Fear. It’s an emotion that can take you on an exhausting roller coaster. Some fears are rational. If someone pulls a gun on you and tries to rob you, for example, you’ll experience great fear, terror most likely. Other types of fear are not so rational. You may, for example, have an exaggerated fear, or phobia, about crowded spaces that makes something as routine as grocery shopping a nightmare.

Your body’s fear factory is something called the amygdala, two almond-shaped clusters of nervous tissue in the brain’s temporal lobe. The amygdala is part of the brain’s limbic system which deals with emotion and memory. It’s the decision-making gland that sets the adrenaline-fueled fear response into action.

I’ve written before about what happens when our bodies go into fear mode, setting off a chain of events that generate a state of stress. When a human cell is in stress mode, it becomes a mini fortress. It is closed, doesn’t absorb nutrition and doesn’t release toxins and waste. It becomes both energy- and oxygen-deficient, and it’s much more likely to manifest disease. According to research from Harvard and Stanford, when this failure mechanism is turned on in your brain, you can experience adverse health effects that range from depression and high blood pressure to insomnia and poor digestion.

God brilliantly designed our bodies for survival. But that survival instinct has drastically changed in modern times. When a car cuts you off in traffic or a fire alarm goes off, your stress response kicks in to help you react quickly and get out of danger. The problem is that many of us live our entire lives in this state of stress, or fear. A fight with a spouse, a big work deadline, an overloaded schedule or even an unexpected traffic jam can put us in this fearful state of high alert. Our stress response glands kick into high gear and continually flood our body with stress hormones, causing irrecoverable damage.

 

The term "amygdala hijack" was coined by psychologist Daniel Goleman in his 1995 book, Emotional Intelligence: Why It Can Matter More Than IQ. Goleman used the term to recognize the way humans have retained this ancient structure in our brain that was designed to respond swiftly to a threat. And as I just mentioned, what humankind interprets as worthy of “fight or flight” mode is vastly different than what our ancestors dealt with. We are sent into fight or flight mode multiple times a day.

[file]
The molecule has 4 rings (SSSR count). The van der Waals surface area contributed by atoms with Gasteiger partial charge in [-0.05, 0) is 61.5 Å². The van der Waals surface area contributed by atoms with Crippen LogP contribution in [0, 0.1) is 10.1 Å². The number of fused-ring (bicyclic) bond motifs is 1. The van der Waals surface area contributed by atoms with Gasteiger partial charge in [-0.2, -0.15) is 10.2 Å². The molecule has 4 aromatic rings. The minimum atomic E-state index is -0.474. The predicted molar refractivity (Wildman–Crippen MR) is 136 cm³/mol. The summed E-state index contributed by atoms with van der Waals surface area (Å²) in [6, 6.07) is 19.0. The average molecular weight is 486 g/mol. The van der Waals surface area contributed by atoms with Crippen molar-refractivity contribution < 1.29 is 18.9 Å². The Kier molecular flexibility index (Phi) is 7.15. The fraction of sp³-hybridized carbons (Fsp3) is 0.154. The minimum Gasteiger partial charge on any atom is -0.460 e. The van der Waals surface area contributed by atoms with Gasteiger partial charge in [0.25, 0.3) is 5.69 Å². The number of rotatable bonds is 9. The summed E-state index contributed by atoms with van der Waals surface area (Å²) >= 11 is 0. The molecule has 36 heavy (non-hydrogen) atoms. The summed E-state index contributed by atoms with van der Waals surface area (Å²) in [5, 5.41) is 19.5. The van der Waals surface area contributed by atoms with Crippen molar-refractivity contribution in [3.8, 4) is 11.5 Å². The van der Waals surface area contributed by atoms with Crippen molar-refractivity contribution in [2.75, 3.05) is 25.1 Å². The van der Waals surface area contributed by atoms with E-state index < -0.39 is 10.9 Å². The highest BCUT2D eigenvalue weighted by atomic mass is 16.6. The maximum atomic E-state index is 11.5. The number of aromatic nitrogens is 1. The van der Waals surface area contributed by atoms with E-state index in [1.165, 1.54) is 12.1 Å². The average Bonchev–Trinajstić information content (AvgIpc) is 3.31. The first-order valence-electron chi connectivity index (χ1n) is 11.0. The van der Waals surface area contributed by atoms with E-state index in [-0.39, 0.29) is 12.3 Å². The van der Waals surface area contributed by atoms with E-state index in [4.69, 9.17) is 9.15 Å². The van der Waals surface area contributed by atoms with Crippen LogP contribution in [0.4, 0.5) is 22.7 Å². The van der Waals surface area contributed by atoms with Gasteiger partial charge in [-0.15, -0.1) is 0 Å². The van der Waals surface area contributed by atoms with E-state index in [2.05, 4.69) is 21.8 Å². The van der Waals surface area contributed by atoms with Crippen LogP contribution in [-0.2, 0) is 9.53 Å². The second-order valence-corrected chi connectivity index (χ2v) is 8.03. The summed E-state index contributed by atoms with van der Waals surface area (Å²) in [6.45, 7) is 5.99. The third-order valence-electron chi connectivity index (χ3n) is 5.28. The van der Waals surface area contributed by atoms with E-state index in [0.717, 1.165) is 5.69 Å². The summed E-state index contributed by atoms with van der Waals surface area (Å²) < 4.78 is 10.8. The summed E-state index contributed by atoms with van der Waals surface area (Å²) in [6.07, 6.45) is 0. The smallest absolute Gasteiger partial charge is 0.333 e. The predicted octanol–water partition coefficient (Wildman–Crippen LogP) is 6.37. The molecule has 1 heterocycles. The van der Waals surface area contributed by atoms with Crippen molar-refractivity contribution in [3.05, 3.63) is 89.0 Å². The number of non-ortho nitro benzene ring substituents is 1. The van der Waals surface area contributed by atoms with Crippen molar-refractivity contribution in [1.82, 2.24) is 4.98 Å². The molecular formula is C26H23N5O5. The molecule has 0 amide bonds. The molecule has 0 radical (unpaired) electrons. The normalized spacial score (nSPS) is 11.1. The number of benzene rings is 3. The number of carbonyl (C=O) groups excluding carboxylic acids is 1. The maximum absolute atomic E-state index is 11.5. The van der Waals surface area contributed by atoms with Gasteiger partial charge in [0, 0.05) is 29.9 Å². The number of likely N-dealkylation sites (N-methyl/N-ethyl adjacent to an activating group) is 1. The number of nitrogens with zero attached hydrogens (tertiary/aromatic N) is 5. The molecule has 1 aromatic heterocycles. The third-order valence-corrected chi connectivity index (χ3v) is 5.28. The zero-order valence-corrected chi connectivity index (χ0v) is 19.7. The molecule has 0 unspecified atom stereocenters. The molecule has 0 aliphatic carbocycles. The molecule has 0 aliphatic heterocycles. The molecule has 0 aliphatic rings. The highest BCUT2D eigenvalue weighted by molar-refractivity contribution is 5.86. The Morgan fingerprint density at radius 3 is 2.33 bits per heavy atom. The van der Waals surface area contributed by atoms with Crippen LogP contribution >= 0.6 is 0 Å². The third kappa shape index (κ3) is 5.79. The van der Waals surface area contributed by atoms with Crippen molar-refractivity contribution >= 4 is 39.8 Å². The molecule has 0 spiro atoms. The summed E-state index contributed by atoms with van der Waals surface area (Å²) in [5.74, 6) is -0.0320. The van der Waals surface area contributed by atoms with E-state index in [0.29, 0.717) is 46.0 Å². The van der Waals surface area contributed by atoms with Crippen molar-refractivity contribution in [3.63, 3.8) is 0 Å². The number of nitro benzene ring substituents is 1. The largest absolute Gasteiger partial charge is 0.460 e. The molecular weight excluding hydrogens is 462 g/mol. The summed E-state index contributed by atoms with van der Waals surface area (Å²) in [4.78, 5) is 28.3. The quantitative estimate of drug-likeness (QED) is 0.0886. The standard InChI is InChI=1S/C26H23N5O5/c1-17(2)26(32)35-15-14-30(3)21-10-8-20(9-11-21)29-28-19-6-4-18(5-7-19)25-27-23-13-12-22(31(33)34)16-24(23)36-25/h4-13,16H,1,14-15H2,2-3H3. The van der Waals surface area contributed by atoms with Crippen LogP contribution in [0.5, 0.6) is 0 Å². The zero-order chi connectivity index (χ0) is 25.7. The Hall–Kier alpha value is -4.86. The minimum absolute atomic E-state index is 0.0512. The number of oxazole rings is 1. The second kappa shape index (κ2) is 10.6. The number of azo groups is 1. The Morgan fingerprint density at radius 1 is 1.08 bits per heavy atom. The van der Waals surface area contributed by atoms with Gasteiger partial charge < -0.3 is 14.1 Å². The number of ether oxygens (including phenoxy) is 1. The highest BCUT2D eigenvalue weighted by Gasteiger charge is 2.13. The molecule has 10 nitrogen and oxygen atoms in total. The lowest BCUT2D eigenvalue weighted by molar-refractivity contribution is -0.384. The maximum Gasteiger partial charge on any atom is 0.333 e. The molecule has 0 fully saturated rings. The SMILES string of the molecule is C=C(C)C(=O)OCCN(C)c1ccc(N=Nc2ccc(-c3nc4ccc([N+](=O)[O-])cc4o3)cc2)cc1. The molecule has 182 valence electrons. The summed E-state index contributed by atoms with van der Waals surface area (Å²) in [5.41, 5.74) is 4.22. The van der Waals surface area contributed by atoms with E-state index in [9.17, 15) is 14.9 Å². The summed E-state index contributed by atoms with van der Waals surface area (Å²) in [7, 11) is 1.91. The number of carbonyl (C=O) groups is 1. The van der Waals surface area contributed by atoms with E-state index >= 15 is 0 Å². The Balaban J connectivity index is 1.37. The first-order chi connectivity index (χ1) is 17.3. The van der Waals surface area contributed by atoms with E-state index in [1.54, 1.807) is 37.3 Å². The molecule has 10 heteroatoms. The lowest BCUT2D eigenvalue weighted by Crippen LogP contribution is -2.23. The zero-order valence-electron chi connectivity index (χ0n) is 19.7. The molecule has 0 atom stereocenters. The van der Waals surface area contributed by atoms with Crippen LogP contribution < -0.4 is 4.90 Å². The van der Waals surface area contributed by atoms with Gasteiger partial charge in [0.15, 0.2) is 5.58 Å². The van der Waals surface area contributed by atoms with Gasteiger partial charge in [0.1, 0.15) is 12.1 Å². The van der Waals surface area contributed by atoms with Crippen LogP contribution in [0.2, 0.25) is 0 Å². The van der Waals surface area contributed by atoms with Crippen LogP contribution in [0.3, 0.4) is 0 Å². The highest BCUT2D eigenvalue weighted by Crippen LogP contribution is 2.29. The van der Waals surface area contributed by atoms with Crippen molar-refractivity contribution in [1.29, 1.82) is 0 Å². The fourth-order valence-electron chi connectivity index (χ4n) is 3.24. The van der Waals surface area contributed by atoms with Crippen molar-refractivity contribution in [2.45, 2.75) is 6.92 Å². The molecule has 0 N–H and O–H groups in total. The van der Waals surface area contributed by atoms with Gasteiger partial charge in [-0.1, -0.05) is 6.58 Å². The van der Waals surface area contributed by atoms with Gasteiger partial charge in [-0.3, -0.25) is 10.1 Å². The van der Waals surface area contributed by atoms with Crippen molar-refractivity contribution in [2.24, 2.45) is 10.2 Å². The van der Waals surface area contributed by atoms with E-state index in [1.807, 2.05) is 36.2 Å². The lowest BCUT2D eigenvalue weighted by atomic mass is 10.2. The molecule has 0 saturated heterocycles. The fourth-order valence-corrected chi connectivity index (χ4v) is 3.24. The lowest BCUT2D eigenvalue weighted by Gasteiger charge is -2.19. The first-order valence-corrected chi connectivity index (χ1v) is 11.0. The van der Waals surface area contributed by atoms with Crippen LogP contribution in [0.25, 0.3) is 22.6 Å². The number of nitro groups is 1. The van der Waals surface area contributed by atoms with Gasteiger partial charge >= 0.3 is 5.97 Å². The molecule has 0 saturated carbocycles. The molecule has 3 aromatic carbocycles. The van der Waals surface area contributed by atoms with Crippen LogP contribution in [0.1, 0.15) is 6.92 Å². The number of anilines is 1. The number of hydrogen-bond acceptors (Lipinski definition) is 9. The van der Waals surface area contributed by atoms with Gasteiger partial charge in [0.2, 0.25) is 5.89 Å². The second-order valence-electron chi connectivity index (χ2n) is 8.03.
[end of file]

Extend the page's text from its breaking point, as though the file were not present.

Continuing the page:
Today I want to share a few fascinating facts about the amygdala and its significant role in impacting emotions and even memories:

The amygdala helps the brain with fear conditioning. No doubt you’ve probably learned about classical conditioning when studying Russian physiologist Ivan Pavlov’s work with dogs. He found that through repeated exposure, a stimulus elicits a particular response. The dogs in his study began to salivate every time a lab technician brought them food. Over time, Pavlov noted the dogs also began to salivate as soon as they saw the technician, whether he had food or not. Most of the real world examples of fear conditioning are beneficial (ie you get burned once by touching a hot stove and you’ll never do it again). But some develop into unhealthy fears and phobias.

The amygdala attaches emotional significance to memories. Memories are stored in different parts of the brain. Fear-based memories are specifically stored in the amygdala. This is particularly important because strong emotional memories (e.g. those associated with shame, joy, love or grief) are difficult to forget. The permanence of these memories suggests that interactions between the amygdala, hippocampus and neocortex are crucial in determining the ‘stability’ of a memory and how it is retained over time..

The amygdala helps form new memories specifically related to fear. Fearful memories are formed only after a few repetitions. Understanding how the amygdala processes fear is important because of its relevance to post-traumatic stress disorder (PTSD), which affects 8 percent of Americans according to the PTSD alliance.

Humans have complex emotions and fear is just one component. Our emotionally-charged memories are often deep-seated and potentially detrimental to our health and well-being. Using my methods like Memory Engineering and Trilogy you can heal these fear-based memories that you have stored away and finally be released from their toxicity. Stop living in fear and start living in love. I hope these tools help you!

 

Blessings,

 

Dr. Alex

Alex

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